This past Sunday saw a community effort, called The Escarpment Project to clean up various spots along the Niagara Escarpment here in Hamilton. Decided to volunteer for the Chedoke Gorge, since it was the spot closest to me, and also one I’m rather fond of. I’ve cleaned up various spots I frequent around here, and I could go and clean any spot at any time, but it seemed like a good thing to participate in a larger group effort.
Although, me being me, I never really participated in the larger group effort. I got there early in the morning, several hours before the official start time, and went off on my own. One of the updates on this had mentioned something about the City saying there were places people shouldn’t go, and team leaders would direct people where they could go. I sort of get why they say that: some of the terrain in these gorges is pretty serious, some of the really steep sides are a fragile eco-system, and a bunch of well meaning but clueless teenage urbanites could either damage something or get themselves seriously hurt. I’m really comfortable out in the woods, know what to avoid tromping all over, and knew what spots I really needed to clean from past experience. Fearing that officious busy bodies would tell me not to go there, I just went off on my own. The weather also looked a bit iffy early in the morning, and I had a thought they might call it off.
A photo taken of the Chedoke Gorge the week before from above. The mouth of it is a long way off from here.
The mouth of the Chedoke Gorge.
Lower Chedoke Falls.
Looking back towards the mouth.
Just to give a sense of the size of some of the boulders I had to clamber over and around.
The pack I took with me. Kifaru Express with the CargoChair attached. This terrain is a challenge to move through with both hands free – I knew I didn’t want to tackle it with a big bag full of garbage in my hands. Strapping it to the pack was the smart way to go.
Atop the Lower Chedoke Falls
Nice spot for a break.
Looking further up the Gorge, with the Upper Chedoke Falls in the distance.
One of the many things I found: a rusted and busted bicycle. No idea how long it had been there, but a gorge filled with boulders that get shoved around by the forces of water and erosion, meant it was stuck in there. Jutting partially out of the ground, I had to give up trying to get more than that out because it had been shoved up against a jumble of boulders, then smashed into by other rocks and boulders and layers of sedimentation, for potentially years or decades.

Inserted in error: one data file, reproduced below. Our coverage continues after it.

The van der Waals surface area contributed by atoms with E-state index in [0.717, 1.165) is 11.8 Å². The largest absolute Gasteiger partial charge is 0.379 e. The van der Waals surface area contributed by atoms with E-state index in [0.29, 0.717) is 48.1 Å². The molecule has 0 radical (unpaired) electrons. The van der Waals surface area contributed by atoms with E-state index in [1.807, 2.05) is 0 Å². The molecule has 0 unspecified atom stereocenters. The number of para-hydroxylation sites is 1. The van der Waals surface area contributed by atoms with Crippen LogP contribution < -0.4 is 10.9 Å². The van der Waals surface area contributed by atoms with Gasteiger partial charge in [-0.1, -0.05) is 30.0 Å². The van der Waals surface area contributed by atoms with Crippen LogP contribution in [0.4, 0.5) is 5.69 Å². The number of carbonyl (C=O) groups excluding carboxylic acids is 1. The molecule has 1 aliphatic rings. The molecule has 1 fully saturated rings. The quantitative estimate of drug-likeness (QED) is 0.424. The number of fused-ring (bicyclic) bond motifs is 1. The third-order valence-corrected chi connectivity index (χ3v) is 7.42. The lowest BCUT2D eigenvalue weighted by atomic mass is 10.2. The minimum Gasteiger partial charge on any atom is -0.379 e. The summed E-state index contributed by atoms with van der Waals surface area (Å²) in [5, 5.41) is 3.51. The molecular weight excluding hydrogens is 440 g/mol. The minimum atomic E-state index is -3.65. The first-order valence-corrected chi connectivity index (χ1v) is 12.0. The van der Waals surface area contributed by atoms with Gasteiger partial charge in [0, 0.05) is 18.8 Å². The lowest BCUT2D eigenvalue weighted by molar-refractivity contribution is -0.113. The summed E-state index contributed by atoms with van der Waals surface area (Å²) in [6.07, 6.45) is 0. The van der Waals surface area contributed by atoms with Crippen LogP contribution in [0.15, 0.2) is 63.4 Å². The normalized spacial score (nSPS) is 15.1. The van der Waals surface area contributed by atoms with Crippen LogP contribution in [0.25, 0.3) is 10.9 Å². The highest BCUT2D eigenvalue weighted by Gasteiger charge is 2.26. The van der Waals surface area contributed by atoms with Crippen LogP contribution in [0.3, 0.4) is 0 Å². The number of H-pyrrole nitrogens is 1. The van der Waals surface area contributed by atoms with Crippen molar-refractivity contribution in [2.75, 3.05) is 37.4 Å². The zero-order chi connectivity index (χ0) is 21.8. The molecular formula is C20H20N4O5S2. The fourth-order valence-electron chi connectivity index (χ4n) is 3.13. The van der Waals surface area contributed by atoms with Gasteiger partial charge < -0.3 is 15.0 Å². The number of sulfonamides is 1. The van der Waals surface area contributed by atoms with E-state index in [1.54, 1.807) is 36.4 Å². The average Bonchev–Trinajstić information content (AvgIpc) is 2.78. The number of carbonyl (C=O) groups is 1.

Other than this, I freed a jumble of fencing, barbed wire and fence posts from the stream, and found an endless array of cans and plastic bottles and a bunch of other junk.
On the hunt for more crap. The jumble of rocks made for lots of hiding spots.
I found a can with the two tabs you had to push in - the little one at the back for air to go in, and the bigger one at the front to drink from. They stopped making them in the early 80s I think.
There’s a spot right near here that is a shitbag party pit. Spent a lot of time cleaning up broken glass there. I get wanting to sit in nature and have a drink. But if they can bring a full bottle in, why can they not bring the empty one out? Did I mention that I really hate people sometimes?
Managed to fill a bin liner. Considerably larger than the pack itself, the terrific Kifaru CargoChair made it much safer and easier to move over the rocks and boulders.
What you can’t see are the chunks of aluminum and steel I moved down and out of the gorge by hurling them ahead of me, walking to where they were, chucking them forward, and so on. Took me a while, but every little bit helps.
As I was heading out, the other volunteers were just starting.
Hauled it all out to the official collection point, signed the CYA permission/liability slip, mainly just so I could be added to the official count of how many people participated. Which was apparently over 400. Disappointed to find out that this was not one of the places that free food and Starbucks coffee was being handed out to volunteers. D’oh!
An article in the local paper about the event.